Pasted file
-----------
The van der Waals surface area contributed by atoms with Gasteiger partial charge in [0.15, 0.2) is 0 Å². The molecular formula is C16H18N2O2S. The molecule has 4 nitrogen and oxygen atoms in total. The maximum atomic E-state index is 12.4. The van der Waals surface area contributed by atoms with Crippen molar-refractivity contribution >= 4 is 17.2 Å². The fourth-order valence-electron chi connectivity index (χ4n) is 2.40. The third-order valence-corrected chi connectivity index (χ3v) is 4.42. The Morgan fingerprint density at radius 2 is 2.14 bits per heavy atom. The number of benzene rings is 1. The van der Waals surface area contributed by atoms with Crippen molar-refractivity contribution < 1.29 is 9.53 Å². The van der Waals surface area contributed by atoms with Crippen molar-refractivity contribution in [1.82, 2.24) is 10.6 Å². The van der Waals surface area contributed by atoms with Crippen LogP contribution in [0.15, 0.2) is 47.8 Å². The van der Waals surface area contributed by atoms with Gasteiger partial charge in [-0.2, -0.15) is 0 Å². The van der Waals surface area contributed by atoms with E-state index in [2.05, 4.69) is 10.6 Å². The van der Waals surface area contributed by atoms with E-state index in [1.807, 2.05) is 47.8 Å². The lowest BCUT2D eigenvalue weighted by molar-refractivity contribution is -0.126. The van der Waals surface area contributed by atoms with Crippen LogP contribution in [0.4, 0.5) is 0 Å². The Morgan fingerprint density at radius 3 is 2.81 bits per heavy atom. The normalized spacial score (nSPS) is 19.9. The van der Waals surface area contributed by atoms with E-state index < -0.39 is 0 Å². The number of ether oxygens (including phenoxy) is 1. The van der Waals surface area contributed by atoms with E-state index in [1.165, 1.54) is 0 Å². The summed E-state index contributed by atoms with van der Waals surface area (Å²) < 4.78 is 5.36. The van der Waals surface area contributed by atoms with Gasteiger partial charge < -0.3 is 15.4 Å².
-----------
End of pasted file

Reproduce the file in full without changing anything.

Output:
The van der Waals surface area contributed by atoms with Gasteiger partial charge in [0.15, 0.2) is 0 Å². The molecular formula is C16H18N2O2S. The molecule has 4 nitrogen and oxygen atoms in total. The maximum atomic E-state index is 12.4. The van der Waals surface area contributed by atoms with Crippen molar-refractivity contribution >= 4 is 17.2 Å². The fourth-order valence-electron chi connectivity index (χ4n) is 2.40. The third-order valence-corrected chi connectivity index (χ3v) is 4.42. The Morgan fingerprint density at radius 2 is 2.14 bits per heavy atom. The number of benzene rings is 1. The van der Waals surface area contributed by atoms with Crippen molar-refractivity contribution < 1.29 is 9.53 Å². The van der Waals surface area contributed by atoms with Crippen molar-refractivity contribution in [1.82, 2.24) is 10.6 Å². The van der Waals surface area contributed by atoms with Crippen LogP contribution in [0.15, 0.2) is 47.8 Å². The van der Waals surface area contributed by atoms with Gasteiger partial charge in [-0.2, -0.15) is 0 Å². The van der Waals surface area contributed by atoms with E-state index in [2.05, 4.69) is 10.6 Å². The van der Waals surface area contributed by atoms with E-state index in [1.807, 2.05) is 47.8 Å². The lowest BCUT2D eigenvalue weighted by molar-refractivity contribution is -0.126. The van der Waals surface area contributed by atoms with Crippen LogP contribution in [0.4, 0.5) is 0 Å². The Morgan fingerprint density at radius 3 is 2.81 bits per heavy atom. The normalized spacial score (nSPS) is 19.9. The van der Waals surface area contributed by atoms with E-state index < -0.39 is 0 Å². The number of ether oxygens (including phenoxy) is 1. The van der Waals surface area contributed by atoms with E-state index in [1.165, 1.54) is 0 Å². The summed E-state index contributed by atoms with van der Waals surface area (Å²) < 4.78 is 5.36. The van der Waals surface area contributed by atoms with Gasteiger partial charge < -0.3 is 15.4 Å².